One of the most popular spiritual sayings is “Be here now,” by Ram Dass. As simple as that quote is, it has been interpreted many ways, depending on what it means to you. For me, it means to be in the present moment with awareness, but for someone else, it could mean that “be here now” is being anywhere but here. If you feel that way, I’d have to ask, “Where are you?”
There is a tendency for the mind to wander, and often times we focus on either what happened in the past, or what “might” happen in the future, and being in the very moment we are in, doesn’t get our full attention. We can view the present moment as not good or interesting enough, and let our mind wander to places we think are more stimulating or exciting. But if we get into the habit of doing that, then we are always going to be longing for another moment than the one we are in to satisfy us, and that’s when boredom and frustration can set in. We must train our mind to be satisfied with what exists in the moment we are in, and the more of ourselves we bring to that moment, the more we will get out of it, and the more satisfying it can be.
A good way to find out if we’re anywhere but “here” — the present moment of our lives, is to ask ourselves “Where am I?” — especially if we find ourselves thinking about other things more than thinking about what’s happening in that moment.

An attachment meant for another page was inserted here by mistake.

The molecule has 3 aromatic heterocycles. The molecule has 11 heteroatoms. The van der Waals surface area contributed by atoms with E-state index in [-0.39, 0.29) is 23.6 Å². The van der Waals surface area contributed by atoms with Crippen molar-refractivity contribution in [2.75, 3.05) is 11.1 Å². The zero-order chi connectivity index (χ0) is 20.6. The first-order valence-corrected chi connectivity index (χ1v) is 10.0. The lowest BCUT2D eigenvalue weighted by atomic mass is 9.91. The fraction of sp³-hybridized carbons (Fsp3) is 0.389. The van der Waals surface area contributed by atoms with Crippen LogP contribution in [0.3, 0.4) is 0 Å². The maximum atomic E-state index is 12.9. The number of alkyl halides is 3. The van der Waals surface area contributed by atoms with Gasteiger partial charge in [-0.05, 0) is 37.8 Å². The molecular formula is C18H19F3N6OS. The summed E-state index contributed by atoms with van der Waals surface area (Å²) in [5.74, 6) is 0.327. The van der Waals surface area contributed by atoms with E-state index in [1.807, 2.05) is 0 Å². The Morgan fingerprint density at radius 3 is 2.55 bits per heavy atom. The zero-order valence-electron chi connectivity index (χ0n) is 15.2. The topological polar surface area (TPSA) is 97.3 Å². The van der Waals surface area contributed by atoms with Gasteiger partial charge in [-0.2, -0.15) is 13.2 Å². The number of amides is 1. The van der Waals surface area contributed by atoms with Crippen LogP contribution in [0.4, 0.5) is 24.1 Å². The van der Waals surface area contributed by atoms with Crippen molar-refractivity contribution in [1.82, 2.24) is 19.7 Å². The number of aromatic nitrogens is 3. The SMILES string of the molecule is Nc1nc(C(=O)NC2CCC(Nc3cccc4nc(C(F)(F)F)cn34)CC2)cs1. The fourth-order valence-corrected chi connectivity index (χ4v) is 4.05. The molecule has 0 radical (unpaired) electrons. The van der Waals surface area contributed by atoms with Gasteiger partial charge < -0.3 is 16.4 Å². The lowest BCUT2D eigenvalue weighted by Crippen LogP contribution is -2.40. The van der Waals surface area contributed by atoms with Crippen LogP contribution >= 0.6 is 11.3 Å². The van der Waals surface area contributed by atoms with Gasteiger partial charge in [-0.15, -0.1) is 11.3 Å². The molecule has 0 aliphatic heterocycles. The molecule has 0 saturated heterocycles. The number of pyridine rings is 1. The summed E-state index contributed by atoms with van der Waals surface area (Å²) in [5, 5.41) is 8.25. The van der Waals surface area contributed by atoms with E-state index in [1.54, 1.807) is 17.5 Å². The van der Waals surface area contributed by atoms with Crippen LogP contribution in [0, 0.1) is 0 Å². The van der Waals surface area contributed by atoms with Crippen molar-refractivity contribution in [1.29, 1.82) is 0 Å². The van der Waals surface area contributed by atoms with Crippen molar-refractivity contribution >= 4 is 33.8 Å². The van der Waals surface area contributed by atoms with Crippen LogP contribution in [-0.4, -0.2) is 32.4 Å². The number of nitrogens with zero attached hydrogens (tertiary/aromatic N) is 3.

If you find that your mind wanders when you’re in the present moment, ask yourself these questions to find out why:
1. Am I unsatisfied?
2. Am I bored?
3. Am I unhappy?
4. Am I frustrated?
5. Am I lonely?
6. Am I burdened?
7. Am I sad?
8. Am I restless?
9. Am I anxious?
10. Am I disheartened?
If your answer is “yes” to any of those questions, ask yourself, “Where would I be happier than in this moment?” and if you feel in your heart that there’s somewhere better to be than the moment you’re in, then ask yourself, “Is this moment truly not good enough?”
By being in the present moment, we may find out that it genuinely isn’t where we want to be, and perhaps need to change a situation that we’re in. But if we find ourselves out of the present moments more often than being present in them, it might not have anything to do with a particular situation, but that our expectations are interfering with the moments we’re in, and diminishing the quality of them, therefore making them constantly not good enough.
If that’s the case, ask yourself what’s better than being fully alive in the moment you’re in? If you view each of the moments of your life as a blessing, you might find yourself feeling more expansive and abundant, and want to stay exactly where you are, and nowhere else. “Be here now” is exactly where you’ll want to be, and no other moment will be able to steal you away from it.
Ora Nadrich is founder and president of the Institute for Transformational Thinking and author of "Says Who? How One Simple Question Can Change the Way You Think Forever". A certified life coach and mindfulness teacher, she specializes in transformational thinking, self-discovery, and mentoring new coaches as they develop their careers. Contact her at theiftt.org.